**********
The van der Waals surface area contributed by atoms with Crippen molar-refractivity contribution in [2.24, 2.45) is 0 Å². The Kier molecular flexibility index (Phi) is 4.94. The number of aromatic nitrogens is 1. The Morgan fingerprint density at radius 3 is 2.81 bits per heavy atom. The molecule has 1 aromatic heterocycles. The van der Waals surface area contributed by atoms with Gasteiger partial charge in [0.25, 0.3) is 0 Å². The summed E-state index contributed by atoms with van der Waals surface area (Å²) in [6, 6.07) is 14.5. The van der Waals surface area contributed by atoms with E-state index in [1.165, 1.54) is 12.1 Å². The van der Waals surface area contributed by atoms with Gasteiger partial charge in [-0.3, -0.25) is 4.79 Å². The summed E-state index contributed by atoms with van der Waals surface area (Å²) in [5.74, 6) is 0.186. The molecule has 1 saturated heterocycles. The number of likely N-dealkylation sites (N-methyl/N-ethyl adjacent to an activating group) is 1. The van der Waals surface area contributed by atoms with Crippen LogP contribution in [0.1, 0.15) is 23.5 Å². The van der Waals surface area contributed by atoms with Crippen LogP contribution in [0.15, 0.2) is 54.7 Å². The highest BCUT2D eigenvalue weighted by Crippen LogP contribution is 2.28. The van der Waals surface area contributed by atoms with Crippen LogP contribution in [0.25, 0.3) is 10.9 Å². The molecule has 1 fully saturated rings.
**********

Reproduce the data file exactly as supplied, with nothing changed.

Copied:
The van der Waals surface area contributed by atoms with Crippen molar-refractivity contribution in [2.24, 2.45) is 0 Å². The Kier molecular flexibility index (Phi) is 4.94. The number of aromatic nitrogens is 1. The Morgan fingerprint density at radius 3 is 2.81 bits per heavy atom. The molecule has 1 aromatic heterocycles. The van der Waals surface area contributed by atoms with Gasteiger partial charge in [0.25, 0.3) is 0 Å². The summed E-state index contributed by atoms with van der Waals surface area (Å²) in [6, 6.07) is 14.5. The van der Waals surface area contributed by atoms with E-state index in [1.165, 1.54) is 12.1 Å². The van der Waals surface area contributed by atoms with Gasteiger partial charge in [-0.3, -0.25) is 4.79 Å². The summed E-state index contributed by atoms with van der Waals surface area (Å²) in [5.74, 6) is 0.186. The molecule has 1 saturated heterocycles. The number of likely N-dealkylation sites (N-methyl/N-ethyl adjacent to an activating group) is 1. The van der Waals surface area contributed by atoms with Crippen LogP contribution in [0.1, 0.15) is 23.5 Å². The van der Waals surface area contributed by atoms with Crippen LogP contribution in [0.15, 0.2) is 54.7 Å². The highest BCUT2D eigenvalue weighted by Crippen LogP contribution is 2.28. The van der Waals surface area contributed by atoms with Crippen LogP contribution in [0.25, 0.3) is 10.9 Å². The molecule has 1 fully saturated rings.